Montana State University

MSU mathematics professor wins Fulbright to United Kingdom.

May 22, 2014 -- By Tanya Reinhardt, MSU News Service

Photo by Amy Shertzer   High-Res Available

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BOZEMAN—A Montana State University mathematics professor whose research focuses on improving the preparation and professional development for K-12 math teachers has won a Fulbright Scholar grant to the United Kingdom.

Elizabeth Burroughs, an associate professor of mathematics education in the Department of Mathematical Sciences will spend six months starting next fall working with faculty and students at the University of York, which is on the west side of England and approximately 200 miles north of London.

Burroughs is one of approximately 1,100 U.S. faculty and professionals who will travel abroad through the Fulbright U.S. Scholar Program in 2014-2015.

The Fulbright Scholars program is an international exchange program sponsored by the U.S. government and is designed to increase international understanding between people.

While at York Burroughs will teach an undergraduate course for future elementary teachers, “Inquiry in Mathematics.”

“Inquiry mathematics is an approach to thinking that is more about discovering math concepts instead of just using formulas or memorization,” said Burroughs. “This is important because it empowers students with critical thinking skills and reflects the true nature of math as mathematicians practice it.”

“The university wants assistance strengthening their math education program. I am going to focus in part on classroom coaching in math, which is a way for teachers to improve their classroom practice,” said Burroughs who will work directly with Judith Bennett, a science education professor.  

Burroughs, a native of Biddeford, Maine, was a secondary math teacher in Atlanta prior to earning her doctorate from the University of New Mexico. Burroughs has led professional development programs for K-12 teachers in California and Montana and served as a board member on the Montana Council of Teachers of Mathematics, 

“I am also doing a lot of research work inspired by researchers such as Jo Boaler a professor from Stanford University, who did breakthrough work in mathematics teaching and learning,” Burroughs said. “I am working with educators to alter the perception that people are either born with math skills or they are not. We believe people can ‘grow’ their minds and get better at math just as they get better at music if they practice,” Burroughs said.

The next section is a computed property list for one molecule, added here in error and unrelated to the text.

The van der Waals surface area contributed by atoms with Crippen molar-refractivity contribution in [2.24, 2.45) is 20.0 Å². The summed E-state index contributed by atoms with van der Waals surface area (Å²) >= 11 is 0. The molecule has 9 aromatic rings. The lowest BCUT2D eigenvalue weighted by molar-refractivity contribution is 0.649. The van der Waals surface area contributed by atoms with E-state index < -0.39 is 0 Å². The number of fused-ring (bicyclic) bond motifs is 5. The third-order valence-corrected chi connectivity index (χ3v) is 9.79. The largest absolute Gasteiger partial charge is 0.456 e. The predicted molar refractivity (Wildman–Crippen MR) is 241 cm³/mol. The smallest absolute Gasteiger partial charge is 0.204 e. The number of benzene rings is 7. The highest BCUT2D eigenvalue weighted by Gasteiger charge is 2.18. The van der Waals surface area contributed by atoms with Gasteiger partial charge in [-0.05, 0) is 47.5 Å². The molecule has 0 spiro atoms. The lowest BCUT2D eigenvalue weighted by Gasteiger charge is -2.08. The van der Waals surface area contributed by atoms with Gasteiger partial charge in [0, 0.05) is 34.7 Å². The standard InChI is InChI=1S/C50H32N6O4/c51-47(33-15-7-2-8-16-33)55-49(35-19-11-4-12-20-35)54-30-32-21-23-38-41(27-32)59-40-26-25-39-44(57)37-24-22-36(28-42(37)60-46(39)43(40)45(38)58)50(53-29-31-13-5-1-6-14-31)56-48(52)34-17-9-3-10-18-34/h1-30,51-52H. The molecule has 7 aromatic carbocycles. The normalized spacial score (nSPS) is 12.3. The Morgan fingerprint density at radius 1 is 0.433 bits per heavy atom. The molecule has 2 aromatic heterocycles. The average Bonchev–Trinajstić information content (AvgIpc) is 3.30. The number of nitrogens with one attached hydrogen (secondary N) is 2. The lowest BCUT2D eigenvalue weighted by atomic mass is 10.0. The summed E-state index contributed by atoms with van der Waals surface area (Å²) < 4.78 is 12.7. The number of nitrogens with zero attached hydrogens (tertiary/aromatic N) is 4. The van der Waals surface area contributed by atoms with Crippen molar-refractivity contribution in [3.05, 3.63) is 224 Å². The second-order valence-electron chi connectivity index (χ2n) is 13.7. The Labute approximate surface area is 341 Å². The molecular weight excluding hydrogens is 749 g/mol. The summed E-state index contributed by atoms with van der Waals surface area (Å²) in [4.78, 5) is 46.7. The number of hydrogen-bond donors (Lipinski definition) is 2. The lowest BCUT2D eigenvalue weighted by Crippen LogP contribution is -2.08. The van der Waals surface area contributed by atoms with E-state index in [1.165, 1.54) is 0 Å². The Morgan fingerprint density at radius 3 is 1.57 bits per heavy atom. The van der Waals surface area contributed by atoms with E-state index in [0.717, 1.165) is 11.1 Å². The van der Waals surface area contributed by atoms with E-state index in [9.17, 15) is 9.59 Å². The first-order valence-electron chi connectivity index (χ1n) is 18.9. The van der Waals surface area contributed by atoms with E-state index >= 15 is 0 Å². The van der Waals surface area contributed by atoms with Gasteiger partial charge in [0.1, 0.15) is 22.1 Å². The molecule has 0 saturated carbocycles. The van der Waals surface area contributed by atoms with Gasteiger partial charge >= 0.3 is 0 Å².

Looking at gender equality issues in education and the psychology of learning is also an area Burroughs plans to continue working on while in York. 

“I like to help students explore the psychology of math education and how it fits with teacher performance,” Burroughs said. “Judith Bennett, my co-worker at the University of York, is conducting similar research in the science field, so I will be able to contribute expertise to their program and learn at the same time.” 

Burroughs, who has been teaching at MSU since 2007, is looking forward to learning more about the United Kingdom’s national curriculum policy and how it may compare to the new common core curriculum policies in the United States.

As the principal investigator of the Examining Mathematics Coaching project, a five-year, $3.5 million project funded by the National Science Foundation to research mathematics coaching, Burroughs is vested in doing everything she can to help prepare K-12 teachers for success. As part of that Burroughs said she looks forward to learning more about the United Kingdom’s educational system, so she can better prepare MSU graduates for overseas teaching experiences.

Contact: Jody Sanford, (406) 994-7791,